Titans tight end Delanie Walker has gained recognition this offseason for his work with MADD to combat drunk driving, a crime that has been a staple of PFT‘s police blotter since the day it come into existence.
Walker was pushed in that direction through tragedy, the death of his aunt and uncle at the hands of a drunk driver after the Super Bowl in February, and that’s helped him gain notice for his efforts over the last few months. Not nearly as much notice as Aaron Hernandez has gotten, of course, and less than players involved in less sensational crimes tend to get when they run afoul of the law. Mike Freeman of CBSSports.com spoke to Walker about the difference in coverage that good deeds get when compared to those who break the law.
Walker said that a lot of players feel that the media ignores charitable deeds and other good acts and then piles on when a player gets arrested. It’s hard to argue with that assessment, be it on these pages or elsewhere, but Walker seems to be well aware that you can’t pile on to a story that doesn’t exist. He cautions other NFLers that they can’t blame others when they are responsible for their own actions and that they can’t really complain about people saying they’ve done something wrong when they go out and do something wrong.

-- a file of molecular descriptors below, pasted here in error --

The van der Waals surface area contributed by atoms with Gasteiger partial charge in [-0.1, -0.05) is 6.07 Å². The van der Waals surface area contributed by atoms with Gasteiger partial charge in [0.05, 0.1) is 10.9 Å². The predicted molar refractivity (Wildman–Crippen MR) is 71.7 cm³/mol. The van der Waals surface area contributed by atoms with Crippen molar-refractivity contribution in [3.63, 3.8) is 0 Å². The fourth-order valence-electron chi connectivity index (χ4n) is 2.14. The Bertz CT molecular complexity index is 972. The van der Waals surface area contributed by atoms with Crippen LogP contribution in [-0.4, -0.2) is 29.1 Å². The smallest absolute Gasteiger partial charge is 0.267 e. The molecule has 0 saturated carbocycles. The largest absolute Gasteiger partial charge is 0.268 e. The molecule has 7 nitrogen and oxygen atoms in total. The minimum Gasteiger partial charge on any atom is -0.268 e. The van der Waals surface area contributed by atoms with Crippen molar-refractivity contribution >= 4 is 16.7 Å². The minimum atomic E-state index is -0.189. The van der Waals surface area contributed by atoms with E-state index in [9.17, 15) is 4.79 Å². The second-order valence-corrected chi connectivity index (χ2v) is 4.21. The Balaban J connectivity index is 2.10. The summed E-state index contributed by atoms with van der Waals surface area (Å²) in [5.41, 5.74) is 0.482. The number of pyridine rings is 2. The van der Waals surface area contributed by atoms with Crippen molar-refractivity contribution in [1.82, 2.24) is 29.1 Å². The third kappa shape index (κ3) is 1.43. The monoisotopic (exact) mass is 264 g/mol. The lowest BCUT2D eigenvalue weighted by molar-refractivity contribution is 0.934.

“What I tell players is that you are looked at everywhere you go,” Walker said. “Someone is always trying to get something on you. If you go into a bar and get into a fight, it will become public. That’s on you, not the media.”
NFL players who have never done anything wrong have a right to be upset at being painted by a brush colored with the alleged activities of Hernandez and others, but the realities of the world are such that the negative always draws more interest from media, fans and especially those who don’t follow the sport unless someone’s misdeeds lead the story to cross over to non-sports realms. It’s too simplistic to blame one group for this, especially when former and current NFL players and executives use cases like Hernandez’s to make themselves look prescient even though they were careful to keep their thoughts to themselves until just after things hit the fan.
It may not be fair that these stories get so much space, but, as almost everyone’s parents said to them at some point during childhood, no one ever said life is fair. Walker’s advice wisely takes that into account and makes it clear how NFL players can avoid unwanted attention.